I realize most of you do not work at Heller. But, this situation presents a good lesson in remembering that the boom days are over and none of us are indispensable. You need to set yourself up, the best you can, for alternative situations. This applies equally to involuntary moves as well as to voluntary moves -- e.g., you need a change versus firm dissolving. Or, the firm brought in three lateral associates from a lateral group who are now above you class-wise.
Things happen. Yes, even to star associates. As they say, life is not fair. It is not always the most qualified person who advances.
So, what can the Heller attorneys do? My advice on this one applies to any attorney who needs or wants to move laterally. First, find yourself a reputable headhunter. Ask respected friends for advice. I used a headhunter when I moved and several former colleagues asked me months, even years, later, for the name of my recruiter. Listen to what he or she says about the market, your chances, etc. But, if you want something and they are not enthusiastic, you may need to find another recruiter. I had a former colleague who wanted to be a reduced schedule partner and her firm did not allow those arrangements. She consulted a recruiter who said that he had never placed a part time partner. So, she got another recruiter. Guess what...found a firm who made her a partner and let her have the reduced schedule. Why did this work out? The lawyer was committed to the advancement, she had portable business that would and did move with her, and the recruiter thought outside of the box.
Next -- this may sound obvious but it is really important -- network. Reach out to people in your network and let them know you may be interested in a move. Be cautious of course because you want to keep this quiet if you are still at your job (of course, the Heller attorneys don't have to keep quiet). Sometimes, a contact in your network will put you in touch with a contact in their network. Go ahead and reach out. Many people will be surprisingly helpful. Plus, if a law firm lawyer connects you with a great in-house job, there's a potential benefit for that attorney since you may send business.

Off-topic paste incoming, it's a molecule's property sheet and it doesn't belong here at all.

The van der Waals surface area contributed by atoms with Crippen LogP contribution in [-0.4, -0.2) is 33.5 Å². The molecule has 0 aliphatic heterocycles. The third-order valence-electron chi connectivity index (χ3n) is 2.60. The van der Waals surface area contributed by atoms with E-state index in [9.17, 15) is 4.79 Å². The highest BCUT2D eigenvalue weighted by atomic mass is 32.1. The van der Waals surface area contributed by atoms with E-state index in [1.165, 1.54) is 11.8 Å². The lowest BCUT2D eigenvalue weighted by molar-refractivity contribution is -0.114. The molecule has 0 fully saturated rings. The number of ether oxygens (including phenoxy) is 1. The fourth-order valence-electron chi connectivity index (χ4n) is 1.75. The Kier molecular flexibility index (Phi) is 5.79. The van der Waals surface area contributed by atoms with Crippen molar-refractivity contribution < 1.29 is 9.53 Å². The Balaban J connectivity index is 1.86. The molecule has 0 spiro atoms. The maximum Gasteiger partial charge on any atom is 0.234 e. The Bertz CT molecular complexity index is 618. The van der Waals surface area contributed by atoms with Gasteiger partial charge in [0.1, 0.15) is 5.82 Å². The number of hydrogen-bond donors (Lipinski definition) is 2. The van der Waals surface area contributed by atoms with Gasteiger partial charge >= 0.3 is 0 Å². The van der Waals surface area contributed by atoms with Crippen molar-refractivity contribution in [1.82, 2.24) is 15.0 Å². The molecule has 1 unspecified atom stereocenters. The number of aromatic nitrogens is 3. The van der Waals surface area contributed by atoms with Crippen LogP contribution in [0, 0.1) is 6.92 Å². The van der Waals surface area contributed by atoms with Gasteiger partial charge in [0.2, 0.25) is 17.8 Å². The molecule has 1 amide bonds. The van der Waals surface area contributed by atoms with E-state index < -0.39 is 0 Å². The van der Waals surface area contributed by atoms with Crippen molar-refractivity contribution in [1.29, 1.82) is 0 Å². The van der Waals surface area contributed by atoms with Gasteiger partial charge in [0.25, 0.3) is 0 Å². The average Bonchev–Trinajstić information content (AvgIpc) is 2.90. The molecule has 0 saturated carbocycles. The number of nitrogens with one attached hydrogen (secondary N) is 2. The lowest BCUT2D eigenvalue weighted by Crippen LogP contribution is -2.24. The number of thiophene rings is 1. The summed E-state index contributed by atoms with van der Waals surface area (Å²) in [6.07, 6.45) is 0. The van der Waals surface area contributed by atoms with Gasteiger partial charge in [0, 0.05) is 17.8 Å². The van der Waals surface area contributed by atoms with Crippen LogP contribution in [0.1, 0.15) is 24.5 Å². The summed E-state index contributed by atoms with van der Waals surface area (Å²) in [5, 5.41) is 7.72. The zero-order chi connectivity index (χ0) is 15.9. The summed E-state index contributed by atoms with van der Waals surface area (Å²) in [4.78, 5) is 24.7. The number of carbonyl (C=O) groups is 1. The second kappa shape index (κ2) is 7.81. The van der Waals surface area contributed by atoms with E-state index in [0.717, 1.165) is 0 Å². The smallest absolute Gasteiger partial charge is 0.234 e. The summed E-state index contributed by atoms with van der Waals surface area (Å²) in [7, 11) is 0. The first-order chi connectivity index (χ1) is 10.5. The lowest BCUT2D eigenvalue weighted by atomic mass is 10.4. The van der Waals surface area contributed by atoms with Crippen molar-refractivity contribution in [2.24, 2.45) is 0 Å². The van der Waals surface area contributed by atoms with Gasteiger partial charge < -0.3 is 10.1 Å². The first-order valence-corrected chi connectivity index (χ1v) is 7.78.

Who is your network? Former colleagues who have moved to firms, companies, etc. People you know in your community (e.g., parents of kids on your kids' sports teams who are also professionals). Case in point. HP's friend had a great job open in friend's organization. Friend asked HP did HP know anyone. HP thought a minute then emailed a parent/lawyer friend at another firm. That person wasn't looking to leave but had a friend who was. That friend got the job.
We will discuss networking and strategies for exiting in greater detail in further posts.
Some keys are: maintain a strong reputation - make sure people inside and outside your firm/company/organization like and respect you -- i.e. don't be an a-hole; stay in touch with your former colleagues, classmates, etc. through the years; get involved in firm/company activities, bar activities etc. This will build your reputation.
Of course, having some portable business if you want to move firms is always a huge plus and will give you more options. Since this is a junior audience (I think), I won't harp on it, but we will explore how one develops business. It is possible, even for those who don't come from $$$ or professional families and who don't see themselves as rainmakers. Again, we'll discuss later. The bottom line is that "minders" and "grinders," of course, have fewer options than "finders." A good lesson to keep in mind.